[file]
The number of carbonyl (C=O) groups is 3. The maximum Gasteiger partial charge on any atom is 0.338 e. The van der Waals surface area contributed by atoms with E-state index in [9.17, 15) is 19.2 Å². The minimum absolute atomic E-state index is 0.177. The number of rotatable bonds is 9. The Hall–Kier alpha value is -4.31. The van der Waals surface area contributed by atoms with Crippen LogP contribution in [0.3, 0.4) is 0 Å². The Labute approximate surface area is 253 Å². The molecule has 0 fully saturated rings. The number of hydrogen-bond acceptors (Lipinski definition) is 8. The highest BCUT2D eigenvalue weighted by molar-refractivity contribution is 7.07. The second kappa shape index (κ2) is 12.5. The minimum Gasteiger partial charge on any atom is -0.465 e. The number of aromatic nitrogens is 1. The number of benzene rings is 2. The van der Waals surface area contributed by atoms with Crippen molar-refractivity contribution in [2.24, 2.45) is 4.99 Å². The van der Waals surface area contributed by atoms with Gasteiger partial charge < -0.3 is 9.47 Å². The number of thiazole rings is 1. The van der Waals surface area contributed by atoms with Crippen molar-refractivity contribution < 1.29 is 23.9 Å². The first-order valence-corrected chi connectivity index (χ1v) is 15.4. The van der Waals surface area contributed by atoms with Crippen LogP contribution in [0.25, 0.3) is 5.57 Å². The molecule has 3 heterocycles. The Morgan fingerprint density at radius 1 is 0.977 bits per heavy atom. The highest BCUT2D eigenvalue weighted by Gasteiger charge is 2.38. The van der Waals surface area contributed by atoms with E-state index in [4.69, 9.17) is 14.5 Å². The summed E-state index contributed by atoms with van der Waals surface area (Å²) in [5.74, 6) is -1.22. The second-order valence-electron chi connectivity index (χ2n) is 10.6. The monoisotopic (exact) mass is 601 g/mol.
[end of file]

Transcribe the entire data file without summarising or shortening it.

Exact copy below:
The number of carbonyl (C=O) groups is 3. The maximum Gasteiger partial charge on any atom is 0.338 e. The van der Waals surface area contributed by atoms with E-state index in [9.17, 15) is 19.2 Å². The minimum absolute atomic E-state index is 0.177. The number of rotatable bonds is 9. The Hall–Kier alpha value is -4.31. The van der Waals surface area contributed by atoms with Crippen LogP contribution in [0.3, 0.4) is 0 Å². The Labute approximate surface area is 253 Å². The molecule has 0 fully saturated rings. The number of hydrogen-bond acceptors (Lipinski definition) is 8. The highest BCUT2D eigenvalue weighted by molar-refractivity contribution is 7.07. The second kappa shape index (κ2) is 12.5. The minimum Gasteiger partial charge on any atom is -0.465 e. The number of aromatic nitrogens is 1. The number of benzene rings is 2. The van der Waals surface area contributed by atoms with Crippen molar-refractivity contribution in [2.24, 2.45) is 4.99 Å². The van der Waals surface area contributed by atoms with Gasteiger partial charge < -0.3 is 9.47 Å². The number of thiazole rings is 1. The van der Waals surface area contributed by atoms with Crippen molar-refractivity contribution < 1.29 is 23.9 Å². The first-order valence-corrected chi connectivity index (χ1v) is 15.4. The van der Waals surface area contributed by atoms with Crippen LogP contribution in [0.25, 0.3) is 5.57 Å². The molecule has 3 heterocycles. The Morgan fingerprint density at radius 1 is 0.977 bits per heavy atom. The highest BCUT2D eigenvalue weighted by Gasteiger charge is 2.38. The van der Waals surface area contributed by atoms with E-state index in [4.69, 9.17) is 14.5 Å². The summed E-state index contributed by atoms with van der Waals surface area (Å²) in [5.74, 6) is -1.22. The second-order valence-electron chi connectivity index (χ2n) is 10.6. The monoisotopic (exact) mass is 601 g/mol.